Satan vs. Spirit

Posted: 5th September 2013 by Jeff Bouley / Deacon Blue in Single-run ("One off") Stories
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The amateur footage was several days old but still stark—mangled vehicles, still bodies on the ground, storefronts blown out. The video of the post-battle scene didn’t show much blood, but the seriousness of the injuries was apparent; the property damage even more so.

Still, despite the grim scene, the newscaster had an upbeat tone in her voice. After all, this video was for context; the battle between the Texas superhero team Rough Justice and an unnamed group of domestic terrorists—a mix of transhumans and baseline human anti-government agitators—had ended with the criminals in custody and now charges were officially being leveled. And so the video of the aftermath switched to an interview with the district attorney. As it did, a dark-haired young man at the bar watching the TV took a long pull on his bottle of Lone Star beer, set it down hard, and turned to his blond-haired friend.

“Love Rough Justice, man! Takin’ care of business,” he said, more loudly than necessary. “Only thing’d make that team better would be getting the damn chink off it.”

His friend kicked him in the shin. Ignoring him, the dark-haired man continued, “What the fuck is a Chinawoman doing on a Texas team anyway?”

“Kev!” The blond hissed. “Shut the—”

“Lemme finish, Harv!” Kevin snapped. “I mean, women are already dicey, but if they’re transhuman, OK. Maybe. But at least let’s keep it white and tan. I can understand a Mexican or two on the team, but a…”

“Kev! Shut up!” Harvey urged.

“No, by all means, let him talk,” came a woman’s voice, smooth and firm. Kevin’s head drifted lazily to his left to see if she was a looker. His face was relaxed, eyes half-lidded, and his smile affixed.

Kevin was taken aback for a split-second to see the woman next to him was Asian.

No problem. She’s cute. I’ll just launch into some bullshit to gloss over anything she might have heard.

To his right, he heard Harvey whisper, “It’s her, shithead. Eastern Rider.”

Kevin’s bottle of beer slipped from his suddenly lax fingers to clatter loudly against the bartop, and it almost tipped over. He looked more intently at the woman in the mostly cowgirl-themed outfit—a jean jacket over a bodice-style top and a Western hat topping her black hair. She had chaps on and at least one holstered gun was visible, and he swore he just heard a spur jangling but was afraid to look down at her boots to find out for certain.

“So, ‘Kev’ is it? Irritable boy’s got issues with me being in Rough Justice?”

“Um. Ma’am, it’s just…I mean…”

“I ain’t old enough to be a ma’am,” Easter Rider stressed, “but you also ain’t exactly in a position to be calling me darlin’ either, are ya? First off, I’m half-white and half-Korean. Not Chinese. Second off, few things piss me off as much as a Texas man who can’t recognize a fellow Texan just cuz she’s got a slant to her eyes.”

“He wasn’t born here, Eastern Rider,” Harvey offered lamely. “Moved here when he was 12.”

“Worse yet,” Eastern Rider drawled, pulling out a Marlboro and lighting up. She blew the smoke into Kevin’s face. “You ain’t even a Texas native and you’re spouting off about who the state should be proud of. I’m a Texan before I’m an American, and I’m both before I’m a so-called ‘chink’.”

There was a short, rumbling laugh from the other side of Kevin, and he turned to see another member of Rough Justice, American Spirit, looming over him. The man smelled faintly of bourbon, sweat and cologne, and peered at him through a domino mask that matched the sandy hue of the man’s facial hair. American Spirit pushed out his chest, clad in red and white stripes like the U.S. flag, then tipped his Stetson hat in the direction of his teammate, and Kevin nearly pissed himself.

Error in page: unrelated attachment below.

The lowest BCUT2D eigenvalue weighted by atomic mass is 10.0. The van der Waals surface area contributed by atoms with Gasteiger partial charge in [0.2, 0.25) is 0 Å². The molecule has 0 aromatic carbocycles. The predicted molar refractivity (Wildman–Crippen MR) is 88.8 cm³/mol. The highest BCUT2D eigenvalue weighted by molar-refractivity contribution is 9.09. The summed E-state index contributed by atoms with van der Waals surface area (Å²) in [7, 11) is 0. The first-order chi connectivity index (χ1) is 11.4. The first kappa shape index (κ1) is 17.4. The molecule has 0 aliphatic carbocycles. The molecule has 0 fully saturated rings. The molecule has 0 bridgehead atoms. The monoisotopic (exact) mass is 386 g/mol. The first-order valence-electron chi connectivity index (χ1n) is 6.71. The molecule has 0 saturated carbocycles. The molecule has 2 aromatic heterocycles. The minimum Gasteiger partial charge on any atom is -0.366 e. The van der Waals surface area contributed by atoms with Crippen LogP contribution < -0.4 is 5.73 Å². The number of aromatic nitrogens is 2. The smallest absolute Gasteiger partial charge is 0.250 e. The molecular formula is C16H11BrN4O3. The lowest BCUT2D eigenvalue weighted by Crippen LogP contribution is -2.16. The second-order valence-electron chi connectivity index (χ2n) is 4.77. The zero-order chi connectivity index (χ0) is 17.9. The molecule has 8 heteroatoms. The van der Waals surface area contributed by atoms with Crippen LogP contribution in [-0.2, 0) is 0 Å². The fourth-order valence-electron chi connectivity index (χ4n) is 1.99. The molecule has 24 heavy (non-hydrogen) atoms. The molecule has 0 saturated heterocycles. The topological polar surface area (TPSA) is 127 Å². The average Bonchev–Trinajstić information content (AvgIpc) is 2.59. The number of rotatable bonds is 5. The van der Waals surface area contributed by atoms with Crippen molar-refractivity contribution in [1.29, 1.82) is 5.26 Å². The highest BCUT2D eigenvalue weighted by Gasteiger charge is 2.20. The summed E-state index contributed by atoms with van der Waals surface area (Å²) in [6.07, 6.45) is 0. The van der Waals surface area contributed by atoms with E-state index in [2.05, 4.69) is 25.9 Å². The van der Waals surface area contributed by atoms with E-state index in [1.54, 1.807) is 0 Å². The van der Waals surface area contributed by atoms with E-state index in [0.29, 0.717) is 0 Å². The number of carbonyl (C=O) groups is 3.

“I’m so sorry…” Kevin began.

“Shut up, son,” American Spirit said, “for your own good. Kimi, you ain’t gonna break this boy up, are ya?”

“Was about to work out an apology deal with him that would involve him opening his wallet and paying for a gal’s drinks,” Eastern Rider commented, taking a drag off her cigarette. “Could break him, though. Might be fun.”

“Well, I ain’t got a ton of time, ’Rider, and you asked me to meetcha here; can we get to business?”

“Sure thing,” she said. As American Spirit found a table nearby, Eastern Rider turned to follow, grabbing her bottle of Corona from the bartop. A few seconds later, she paused, just before grabbing a chair to sit in. Without turning around, she said loudly, slowly and calmly: “Kevin, get your ass back on that stool. We ain’t done yet. You play by my rules, this night might end up nice for you still. You make me chase you down, you’ll be nursing bruises and breaks for weeks.”

She smiled as she heard the thump of a jean-clad ass on a leather stool and the volley of quiet, fierce, frightened—but largely indistinct—words between Kevin and Harvey.

As she pulled out her chair and sat down with American Spirit, Eastern Rider waved over a cocktail waitress to get his drink order. The man ordered a bourbon straight up, pulled out his pack of Pall Malls, and lit up a cigarette to add to the haze in the bar’s air.

“So, aside from treating me to a show of your usual tough cowgirl thing, but against a civilian, watcha got me here for?” American Spirit asked.

“Someone approached me about a private job. Good money, but I don’t want it. Thought I’d pass it along to you since I knew you were in town. Good excuse to have a drink with you away from team shit, if nothin’ else,” she added, taking a drink from her bottle of beer.

“You don’t want it? Why?”

“The guy hiring is a preacher. I hate most preachers. I don’t like side jobs to come with a sermon or sanctimonious assholery,” she said. “But I know you bought a new hog to tear up the highways with, and it’s a pricey, noisy one, so I figured you could use some extra cash.”

“What’s the job?” he asked, sipping at the just-delivered bourbon and then drawing on the butt of his Pall Mall, blowing a couple smoke rings.

“Some transhuman calling herself Satan is terrorizing this preacher and threatening his church, it seems,” Eastern Rider said. “Over in Kyle, about 20, 30 miles down from Austin.”